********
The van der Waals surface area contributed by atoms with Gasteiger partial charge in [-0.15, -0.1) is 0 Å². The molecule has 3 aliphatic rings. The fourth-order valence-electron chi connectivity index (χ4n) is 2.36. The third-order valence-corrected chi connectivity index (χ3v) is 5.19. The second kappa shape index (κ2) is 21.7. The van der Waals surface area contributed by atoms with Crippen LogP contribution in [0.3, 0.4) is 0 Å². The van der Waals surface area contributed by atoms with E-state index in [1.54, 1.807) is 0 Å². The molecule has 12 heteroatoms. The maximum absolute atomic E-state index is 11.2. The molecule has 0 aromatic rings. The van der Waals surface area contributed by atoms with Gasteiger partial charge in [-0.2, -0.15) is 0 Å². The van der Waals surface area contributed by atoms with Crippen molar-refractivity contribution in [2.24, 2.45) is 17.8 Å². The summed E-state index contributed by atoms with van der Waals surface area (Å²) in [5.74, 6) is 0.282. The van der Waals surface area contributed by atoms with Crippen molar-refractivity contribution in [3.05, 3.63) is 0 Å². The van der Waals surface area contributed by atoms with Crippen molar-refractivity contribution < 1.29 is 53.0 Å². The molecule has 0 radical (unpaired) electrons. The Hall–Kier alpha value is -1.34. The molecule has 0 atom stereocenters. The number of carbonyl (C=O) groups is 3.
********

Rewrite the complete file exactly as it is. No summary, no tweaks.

The van der Waals surface area contributed by atoms with Gasteiger partial charge in [-0.15, -0.1) is 0 Å². The molecule has 3 aliphatic rings. The fourth-order valence-electron chi connectivity index (χ4n) is 2.36. The third-order valence-corrected chi connectivity index (χ3v) is 5.19. The second kappa shape index (κ2) is 21.7. The van der Waals surface area contributed by atoms with Crippen LogP contribution in [0.3, 0.4) is 0 Å². The van der Waals surface area contributed by atoms with E-state index in [1.54, 1.807) is 0 Å². The molecule has 12 heteroatoms. The maximum absolute atomic E-state index is 11.2. The molecule has 0 aromatic rings. The van der Waals surface area contributed by atoms with Gasteiger partial charge in [-0.2, -0.15) is 0 Å². The van der Waals surface area contributed by atoms with Crippen molar-refractivity contribution in [2.24, 2.45) is 17.8 Å². The summed E-state index contributed by atoms with van der Waals surface area (Å²) in [5.74, 6) is 0.282. The van der Waals surface area contributed by atoms with Crippen molar-refractivity contribution in [3.05, 3.63) is 0 Å². The van der Waals surface area contributed by atoms with Crippen molar-refractivity contribution < 1.29 is 53.0 Å². The molecule has 0 radical (unpaired) electrons. The Hall–Kier alpha value is -1.34. The molecule has 0 atom stereocenters. The number of carbonyl (C=O) groups is 3.